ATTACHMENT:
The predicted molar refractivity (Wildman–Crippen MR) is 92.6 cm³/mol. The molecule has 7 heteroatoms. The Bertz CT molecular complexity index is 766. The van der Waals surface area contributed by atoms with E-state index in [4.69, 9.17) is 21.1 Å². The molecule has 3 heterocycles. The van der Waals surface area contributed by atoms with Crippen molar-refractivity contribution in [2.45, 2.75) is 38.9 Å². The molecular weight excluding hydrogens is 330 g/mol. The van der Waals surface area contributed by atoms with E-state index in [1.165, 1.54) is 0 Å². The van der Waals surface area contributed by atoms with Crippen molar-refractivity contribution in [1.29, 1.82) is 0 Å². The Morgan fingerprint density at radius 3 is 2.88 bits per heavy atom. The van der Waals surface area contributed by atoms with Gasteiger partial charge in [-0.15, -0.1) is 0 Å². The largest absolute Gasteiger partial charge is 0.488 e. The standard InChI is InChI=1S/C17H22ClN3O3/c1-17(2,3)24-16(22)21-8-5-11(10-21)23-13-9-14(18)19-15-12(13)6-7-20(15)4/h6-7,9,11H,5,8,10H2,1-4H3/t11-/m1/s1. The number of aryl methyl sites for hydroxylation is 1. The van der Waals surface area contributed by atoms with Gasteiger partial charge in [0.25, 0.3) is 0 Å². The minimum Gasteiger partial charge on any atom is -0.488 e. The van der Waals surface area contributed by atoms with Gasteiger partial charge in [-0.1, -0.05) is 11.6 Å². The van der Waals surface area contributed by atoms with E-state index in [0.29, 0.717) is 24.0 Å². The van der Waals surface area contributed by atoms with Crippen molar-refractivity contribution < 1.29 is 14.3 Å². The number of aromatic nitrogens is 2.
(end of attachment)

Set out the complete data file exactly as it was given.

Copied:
The predicted molar refractivity (Wildman–Crippen MR) is 92.6 cm³/mol. The molecule has 7 heteroatoms. The Bertz CT molecular complexity index is 766. The van der Waals surface area contributed by atoms with E-state index in [4.69, 9.17) is 21.1 Å². The molecule has 3 heterocycles. The van der Waals surface area contributed by atoms with Crippen molar-refractivity contribution in [2.45, 2.75) is 38.9 Å². The molecular weight excluding hydrogens is 330 g/mol. The van der Waals surface area contributed by atoms with E-state index in [1.165, 1.54) is 0 Å². The van der Waals surface area contributed by atoms with Crippen molar-refractivity contribution in [1.29, 1.82) is 0 Å². The Morgan fingerprint density at radius 3 is 2.88 bits per heavy atom. The van der Waals surface area contributed by atoms with Gasteiger partial charge in [-0.15, -0.1) is 0 Å². The largest absolute Gasteiger partial charge is 0.488 e. The standard InChI is InChI=1S/C17H22ClN3O3/c1-17(2,3)24-16(22)21-8-5-11(10-21)23-13-9-14(18)19-15-12(13)6-7-20(15)4/h6-7,9,11H,5,8,10H2,1-4H3/t11-/m1/s1. The number of aryl methyl sites for hydroxylation is 1. The van der Waals surface area contributed by atoms with Gasteiger partial charge in [0.25, 0.3) is 0 Å². The minimum Gasteiger partial charge on any atom is -0.488 e. The van der Waals surface area contributed by atoms with Gasteiger partial charge in [-0.1, -0.05) is 11.6 Å². The van der Waals surface area contributed by atoms with E-state index in [0.29, 0.717) is 24.0 Å². The van der Waals surface area contributed by atoms with Crippen molar-refractivity contribution < 1.29 is 14.3 Å². The number of aromatic nitrogens is 2.